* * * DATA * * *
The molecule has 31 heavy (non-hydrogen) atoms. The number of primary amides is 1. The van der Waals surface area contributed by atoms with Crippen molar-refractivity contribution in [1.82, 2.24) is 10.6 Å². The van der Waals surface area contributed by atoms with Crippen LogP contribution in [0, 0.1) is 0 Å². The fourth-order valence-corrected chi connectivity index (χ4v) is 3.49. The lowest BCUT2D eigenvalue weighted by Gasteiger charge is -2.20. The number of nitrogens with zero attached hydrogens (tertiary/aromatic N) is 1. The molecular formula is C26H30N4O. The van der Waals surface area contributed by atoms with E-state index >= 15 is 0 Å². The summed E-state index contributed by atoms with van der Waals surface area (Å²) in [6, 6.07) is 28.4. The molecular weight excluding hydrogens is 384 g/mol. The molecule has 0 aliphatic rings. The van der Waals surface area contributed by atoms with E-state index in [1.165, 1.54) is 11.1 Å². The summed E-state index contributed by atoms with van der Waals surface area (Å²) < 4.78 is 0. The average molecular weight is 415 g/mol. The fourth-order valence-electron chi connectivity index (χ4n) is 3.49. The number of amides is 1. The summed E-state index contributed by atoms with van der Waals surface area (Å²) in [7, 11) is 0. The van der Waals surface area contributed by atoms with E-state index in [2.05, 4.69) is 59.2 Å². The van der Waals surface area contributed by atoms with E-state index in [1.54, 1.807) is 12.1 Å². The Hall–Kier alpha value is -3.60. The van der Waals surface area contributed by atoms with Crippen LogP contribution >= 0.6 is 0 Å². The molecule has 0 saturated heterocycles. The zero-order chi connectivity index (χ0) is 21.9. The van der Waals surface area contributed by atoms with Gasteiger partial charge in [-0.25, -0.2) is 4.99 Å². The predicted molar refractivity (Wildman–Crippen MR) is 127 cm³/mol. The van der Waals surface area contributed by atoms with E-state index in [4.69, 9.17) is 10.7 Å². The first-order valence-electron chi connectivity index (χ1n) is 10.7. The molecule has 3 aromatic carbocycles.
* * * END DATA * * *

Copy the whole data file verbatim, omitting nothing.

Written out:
The molecule has 31 heavy (non-hydrogen) atoms. The number of primary amides is 1. The van der Waals surface area contributed by atoms with Crippen molar-refractivity contribution in [1.82, 2.24) is 10.6 Å². The van der Waals surface area contributed by atoms with Crippen LogP contribution in [0, 0.1) is 0 Å². The fourth-order valence-corrected chi connectivity index (χ4v) is 3.49. The lowest BCUT2D eigenvalue weighted by Gasteiger charge is -2.20. The number of nitrogens with zero attached hydrogens (tertiary/aromatic N) is 1. The molecular formula is C26H30N4O. The van der Waals surface area contributed by atoms with E-state index >= 15 is 0 Å². The summed E-state index contributed by atoms with van der Waals surface area (Å²) in [6, 6.07) is 28.4. The molecular weight excluding hydrogens is 384 g/mol. The molecule has 0 aliphatic rings. The van der Waals surface area contributed by atoms with E-state index in [1.165, 1.54) is 11.1 Å². The summed E-state index contributed by atoms with van der Waals surface area (Å²) < 4.78 is 0. The average molecular weight is 415 g/mol. The fourth-order valence-electron chi connectivity index (χ4n) is 3.49. The number of amides is 1. The summed E-state index contributed by atoms with van der Waals surface area (Å²) in [7, 11) is 0. The van der Waals surface area contributed by atoms with E-state index in [2.05, 4.69) is 59.2 Å². The van der Waals surface area contributed by atoms with E-state index in [1.54, 1.807) is 12.1 Å². The Hall–Kier alpha value is -3.60. The van der Waals surface area contributed by atoms with Crippen LogP contribution >= 0.6 is 0 Å². The molecule has 0 saturated heterocycles. The zero-order chi connectivity index (χ0) is 21.9. The van der Waals surface area contributed by atoms with Gasteiger partial charge in [-0.25, -0.2) is 4.99 Å². The predicted molar refractivity (Wildman–Crippen MR) is 127 cm³/mol. The van der Waals surface area contributed by atoms with E-state index in [4.69, 9.17) is 10.7 Å². The first-order valence-electron chi connectivity index (χ1n) is 10.7. The molecule has 3 aromatic carbocycles.